and Mr. Gingrich. Both also broadcast intense arrogance (IMO). I would like to comment about this from another viewpoint. Entertainers known as magicians are well aware that for an audience to properly experience a "miracle" it is a wise practice of the magician to sell his "belief" in the miracle during its presentation. If the magician does NOT broadcast his "belief" it tells the audience that what is happening is "BS". Now, if magicians can be trained to do this, and they are frequently described as "actors" creating the illusion of being a magician, then it is a skill that can be learned. Con-men and other sociopaths pick it up naturally, which brings us full circle to politicians . . .
+1 Rank Up Rank Down
Jan 23, 2012
Honestly, I think Obama might actually have been sincere in 2008, though I think that by now he's been the brunt of so many Christians' scorn, thanks to the Republican right, that he may have walked back from it at this point.

But I think Rick Perry was totally faking it.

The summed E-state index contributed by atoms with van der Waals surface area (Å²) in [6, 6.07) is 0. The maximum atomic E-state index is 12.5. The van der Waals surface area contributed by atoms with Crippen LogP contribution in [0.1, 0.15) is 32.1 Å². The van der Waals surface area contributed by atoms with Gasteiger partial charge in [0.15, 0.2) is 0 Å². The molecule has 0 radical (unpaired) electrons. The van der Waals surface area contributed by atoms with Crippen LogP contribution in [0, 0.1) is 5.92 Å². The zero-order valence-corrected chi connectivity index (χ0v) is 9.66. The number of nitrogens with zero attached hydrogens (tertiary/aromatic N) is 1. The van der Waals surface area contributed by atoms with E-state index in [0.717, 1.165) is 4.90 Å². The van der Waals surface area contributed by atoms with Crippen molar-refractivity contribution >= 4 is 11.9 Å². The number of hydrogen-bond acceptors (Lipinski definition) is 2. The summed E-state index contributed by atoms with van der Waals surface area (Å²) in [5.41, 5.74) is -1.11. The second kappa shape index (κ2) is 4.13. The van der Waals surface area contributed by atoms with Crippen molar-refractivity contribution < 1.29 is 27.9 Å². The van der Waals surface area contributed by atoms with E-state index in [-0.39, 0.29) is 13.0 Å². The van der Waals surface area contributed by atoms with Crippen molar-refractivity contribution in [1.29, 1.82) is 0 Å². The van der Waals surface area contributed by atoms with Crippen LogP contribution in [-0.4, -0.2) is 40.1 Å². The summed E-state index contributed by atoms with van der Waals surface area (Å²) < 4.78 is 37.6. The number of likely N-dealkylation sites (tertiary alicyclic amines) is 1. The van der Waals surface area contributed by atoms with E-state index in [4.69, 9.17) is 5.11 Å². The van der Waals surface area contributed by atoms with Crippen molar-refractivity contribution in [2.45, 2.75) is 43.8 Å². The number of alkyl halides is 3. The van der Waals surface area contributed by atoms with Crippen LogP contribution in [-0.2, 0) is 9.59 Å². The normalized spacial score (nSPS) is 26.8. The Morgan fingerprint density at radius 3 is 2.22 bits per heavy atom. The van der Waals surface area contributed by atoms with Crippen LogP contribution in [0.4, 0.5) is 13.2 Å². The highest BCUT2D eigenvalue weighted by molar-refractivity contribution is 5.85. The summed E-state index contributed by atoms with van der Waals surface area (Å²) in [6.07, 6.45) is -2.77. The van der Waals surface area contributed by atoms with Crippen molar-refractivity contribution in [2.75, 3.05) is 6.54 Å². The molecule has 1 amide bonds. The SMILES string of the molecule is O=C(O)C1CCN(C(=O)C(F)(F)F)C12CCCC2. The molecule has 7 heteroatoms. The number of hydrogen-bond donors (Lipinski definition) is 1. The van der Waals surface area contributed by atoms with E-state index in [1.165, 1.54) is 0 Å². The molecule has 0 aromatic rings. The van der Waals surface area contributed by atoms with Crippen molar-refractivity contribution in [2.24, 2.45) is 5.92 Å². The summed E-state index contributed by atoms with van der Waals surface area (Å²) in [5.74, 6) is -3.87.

Fun thought experiment.
-4 Rank Up Rank Down
Jan 23, 2012
Yep, they're pretending. It's necessary for US politicians these days, but it's never been so transparent. Obama seems to actually harbor contempt for the very religion he claims to practice.
Jan 23, 2012
Few people are capable of either believing or disbelieving in God. Most simply form habits of behavior and habits of speech.
+3 Rank Up Rank Down
Jan 23, 2012
First off judging people by how the look is probably not a very savvy move for a presidential candidate.

Based on the fact that you make no attempt to back up your idea that Gingrich and Obama are non - believers based on any thing more than looks, it sounds to me that you like / respect them, but you can't square that with your own beliefs. So believing that they are non - believers rationalizes YOUR faith in them.
+18 Rank Up Rank Down
Jan 23, 2012
Most are probably pragmatists. They are just good liars; that's part of their job.